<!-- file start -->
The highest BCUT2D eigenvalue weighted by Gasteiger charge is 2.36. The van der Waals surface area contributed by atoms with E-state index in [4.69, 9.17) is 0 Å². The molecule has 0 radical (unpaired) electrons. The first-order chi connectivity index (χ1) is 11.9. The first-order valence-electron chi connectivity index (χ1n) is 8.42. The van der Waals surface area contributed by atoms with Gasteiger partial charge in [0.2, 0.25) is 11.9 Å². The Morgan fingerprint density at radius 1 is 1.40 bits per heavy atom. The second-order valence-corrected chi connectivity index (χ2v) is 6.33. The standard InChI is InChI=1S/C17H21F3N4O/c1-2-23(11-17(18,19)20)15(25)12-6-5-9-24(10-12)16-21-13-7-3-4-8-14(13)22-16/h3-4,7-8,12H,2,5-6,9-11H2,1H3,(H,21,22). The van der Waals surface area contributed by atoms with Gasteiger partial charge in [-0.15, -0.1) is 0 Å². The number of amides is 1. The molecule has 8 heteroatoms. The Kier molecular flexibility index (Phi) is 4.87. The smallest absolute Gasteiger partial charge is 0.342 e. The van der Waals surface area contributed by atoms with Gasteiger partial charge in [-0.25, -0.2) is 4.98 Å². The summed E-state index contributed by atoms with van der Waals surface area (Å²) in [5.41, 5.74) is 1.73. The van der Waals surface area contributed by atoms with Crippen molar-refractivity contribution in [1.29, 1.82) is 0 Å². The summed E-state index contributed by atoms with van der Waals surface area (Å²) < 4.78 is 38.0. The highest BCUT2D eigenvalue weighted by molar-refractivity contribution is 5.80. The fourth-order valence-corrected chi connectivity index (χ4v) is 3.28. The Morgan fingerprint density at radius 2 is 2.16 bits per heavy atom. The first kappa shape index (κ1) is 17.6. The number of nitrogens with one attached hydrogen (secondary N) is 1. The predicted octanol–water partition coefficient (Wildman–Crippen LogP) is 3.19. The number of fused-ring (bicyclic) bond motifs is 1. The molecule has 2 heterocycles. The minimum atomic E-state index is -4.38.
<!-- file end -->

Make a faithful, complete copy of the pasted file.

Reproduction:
The highest BCUT2D eigenvalue weighted by Gasteiger charge is 2.36. The van der Waals surface area contributed by atoms with E-state index in [4.69, 9.17) is 0 Å². The molecule has 0 radical (unpaired) electrons. The first-order chi connectivity index (χ1) is 11.9. The first-order valence-electron chi connectivity index (χ1n) is 8.42. The van der Waals surface area contributed by atoms with Gasteiger partial charge in [0.2, 0.25) is 11.9 Å². The Morgan fingerprint density at radius 1 is 1.40 bits per heavy atom. The second-order valence-corrected chi connectivity index (χ2v) is 6.33. The standard InChI is InChI=1S/C17H21F3N4O/c1-2-23(11-17(18,19)20)15(25)12-6-5-9-24(10-12)16-21-13-7-3-4-8-14(13)22-16/h3-4,7-8,12H,2,5-6,9-11H2,1H3,(H,21,22). The van der Waals surface area contributed by atoms with Gasteiger partial charge in [-0.15, -0.1) is 0 Å². The number of amides is 1. The molecule has 8 heteroatoms. The Kier molecular flexibility index (Phi) is 4.87. The smallest absolute Gasteiger partial charge is 0.342 e. The van der Waals surface area contributed by atoms with Gasteiger partial charge in [-0.25, -0.2) is 4.98 Å². The summed E-state index contributed by atoms with van der Waals surface area (Å²) in [5.41, 5.74) is 1.73. The van der Waals surface area contributed by atoms with Crippen molar-refractivity contribution in [1.29, 1.82) is 0 Å². The summed E-state index contributed by atoms with van der Waals surface area (Å²) < 4.78 is 38.0. The highest BCUT2D eigenvalue weighted by molar-refractivity contribution is 5.80. The fourth-order valence-corrected chi connectivity index (χ4v) is 3.28. The Morgan fingerprint density at radius 2 is 2.16 bits per heavy atom. The first kappa shape index (κ1) is 17.6. The number of nitrogens with one attached hydrogen (secondary N) is 1. The predicted octanol–water partition coefficient (Wildman–Crippen LogP) is 3.19. The number of fused-ring (bicyclic) bond motifs is 1. The molecule has 2 heterocycles. The minimum atomic E-state index is -4.38.